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    • 2018-03-20 15:45:27
    • Article ID: 691480

    Out of Thin Air

    • Credit: Argonne National Laboratory

      Argonne team members (from left to right): Rajeev Assary, Cong Liu, Badri Narayanan, Anh Ngo and Larry Curtiss.

    • Credit: Argonne National Laboratory and the University of Illinois at Chicago

      This schematic of the new Li-air cell design consists of coated lithium anode, molybdenum disulfide cathode and a unique hybrid electrolyte. The different materials were subjects of basic science computational studies.

    The lithium-ion battery has transformed the portable electronics industry and is making inroads into energy storage on the electric grid and electrically powered transportation. Today, research laboratories around the world are seeking to develop beyond-lithium-ion batteries that are even more powerful, cheaper, safer and longer lived. 

    As reported in the journal Nature, a team of scientists from the University of Illinois at Chicago and the U.S. Department of Energy’s (DOE) Argonne National Laboratory has produced a new design for a beyond-lithium-ion battery cell that operates by running on air (hence, referred to as “lithium-air”) over many charge and discharge cycles. Larry Curtiss, co-principal investigator and Argonne Distinguished Fellow, observed that the team’s article was appealing to Nature because “others have tried to build lithium-air battery cells that run on air, but they failed because of little cycle life.”

    “This first demonstration of a true lithium-air battery is an important step toward what we call ‘beyond-lithium-ion’ batteries.” — Amin Salehi-Khojin, assistant professor, University of Illinois at Chicago

    The problem with past technology has been that battery cells tested in the lab required a separate supply of pure oxygen (hence, referred to as lithium-oxygen batteries). As a consequence, a tank of oxygen gas would have to be part of the battery system, making it prohibitive for use in electric vehicles due to space requirements. A lithium-air battery that uses air from outside eliminates this problem.

    The key features of the team’s newly developed battery cell are a new protective coating for the lithium metal anode, which prevents the anode from reacting with oxygen and hence deteriorating, and a novel electrolyte mixture that allows the cell to operate in an air atmosphere. In tests under an air environment, this cell maintained high performance during 700 cycles, far surpassing previous technology. According to Amin Salehi-Khojin, co-principal investigator and assistant professor at the University of Illinois at Chicago, “The energy storage capacity was about three times that of a lithium-ion battery, and five times should be easily possible with continued research. This first demonstration of a true lithium-air battery is an important step toward what we call beyond-lithium-ion batteries.”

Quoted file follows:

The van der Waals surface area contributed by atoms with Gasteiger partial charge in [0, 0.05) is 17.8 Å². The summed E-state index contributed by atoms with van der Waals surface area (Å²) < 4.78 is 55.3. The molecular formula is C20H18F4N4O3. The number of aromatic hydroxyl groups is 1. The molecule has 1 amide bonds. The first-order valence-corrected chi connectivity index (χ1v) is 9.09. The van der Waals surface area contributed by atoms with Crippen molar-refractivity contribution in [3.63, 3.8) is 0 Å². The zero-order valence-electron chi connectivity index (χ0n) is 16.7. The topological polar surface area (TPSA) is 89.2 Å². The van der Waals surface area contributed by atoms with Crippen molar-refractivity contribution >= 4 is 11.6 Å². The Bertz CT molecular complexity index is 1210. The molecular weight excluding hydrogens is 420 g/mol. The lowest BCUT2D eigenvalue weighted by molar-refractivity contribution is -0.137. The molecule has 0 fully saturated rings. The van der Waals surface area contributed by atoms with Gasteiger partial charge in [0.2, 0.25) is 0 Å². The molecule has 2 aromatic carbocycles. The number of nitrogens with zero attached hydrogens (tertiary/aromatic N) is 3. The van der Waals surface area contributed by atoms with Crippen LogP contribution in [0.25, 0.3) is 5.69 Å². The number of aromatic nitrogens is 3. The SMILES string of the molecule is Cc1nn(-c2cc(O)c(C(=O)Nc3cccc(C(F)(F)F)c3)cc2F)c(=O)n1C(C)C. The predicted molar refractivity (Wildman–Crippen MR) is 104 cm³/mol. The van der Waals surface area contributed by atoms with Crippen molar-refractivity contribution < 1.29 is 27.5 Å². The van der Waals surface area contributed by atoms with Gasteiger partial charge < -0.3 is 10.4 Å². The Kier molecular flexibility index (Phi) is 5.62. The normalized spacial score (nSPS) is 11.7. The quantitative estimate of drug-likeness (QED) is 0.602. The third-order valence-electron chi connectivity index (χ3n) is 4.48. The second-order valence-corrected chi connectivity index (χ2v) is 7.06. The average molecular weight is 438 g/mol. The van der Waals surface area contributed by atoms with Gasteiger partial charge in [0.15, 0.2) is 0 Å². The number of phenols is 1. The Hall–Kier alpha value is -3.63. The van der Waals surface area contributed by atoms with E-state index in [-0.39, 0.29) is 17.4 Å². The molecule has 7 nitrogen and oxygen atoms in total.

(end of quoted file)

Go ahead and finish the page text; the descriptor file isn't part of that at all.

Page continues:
The team’s basic science computational studies uncovered how this system operates in air and what factors contribute to the improved cycling stability. This new knowledge should prove crucial in scientists’ continued efforts to develop a full-size lithium-air battery.

    The researchers at the University of Illinois at Chicago built, tested, analyzed and characterized the battery cells, while those at Argonne mainly handled the basic science computational studies. Important to the project’s success was the use of the Argonne Leadership Computing Facility (ALCF) and the Center for Nanoscale Materials (CNM) for high-performance computing. The ALCF and CNM are DOE Office of Science User Facilities, both located at Argonne. Equally instrumental was the Research Resources Center at the University of Illinois at Chicago.

    The Nature article, to be published on March 22, is titled “Lithium-Oxygen Batteries with Long Cycle Life in a Realistic Air Atmosphere.” Other Argonne authors include Rajeev Assary, a chemist in the Materials Science division; Cong Liu, an assistant chemist in the Chemical Sciences and Engineering division; Badri Narayanan, an assistant materials scientist in the Materials Science division; and Anh Ngo, an assistant physicist in the Materials Science division.

    The research was funded in part by the National Science Foundation, DOE’s Office of Science and the State of Illinois. Several of the researchers received support from the Joint Center for Energy Storage Research, a DOE Energy Innovation Hub, and the Center for Electrical Energy Storage: Tailored Interfaces, a DOE Energy Frontier Research Center, both also supported by the Department’s Office of Science.

     

    Argonne National Laboratory seeks solutions to pressing national problems in science and technology. The nation's first national laboratory, Argonne conducts leading-edge basic and applied scientific research in virtually every scientific discipline. Argonne researchers work closely with researchers from hundreds of companies, universities, and federal, state and municipal agencies to help them solve their specific problems, advance America's scientific leadership and prepare the nation for a better future. With employees from more than 60 nations, Argonne is managed by UChicago Argonne, LLC for the U.S. Department of Energy's Office of Science.

    The U.S. Department of Energy's Office of Science is the single largest supporter of basic research in the physical sciences in the United States and is working to address some of the most pressing challenges of our time. For more information, visit the Office of Science website.

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    Physicist Takes Cues from Artificial Intelligence

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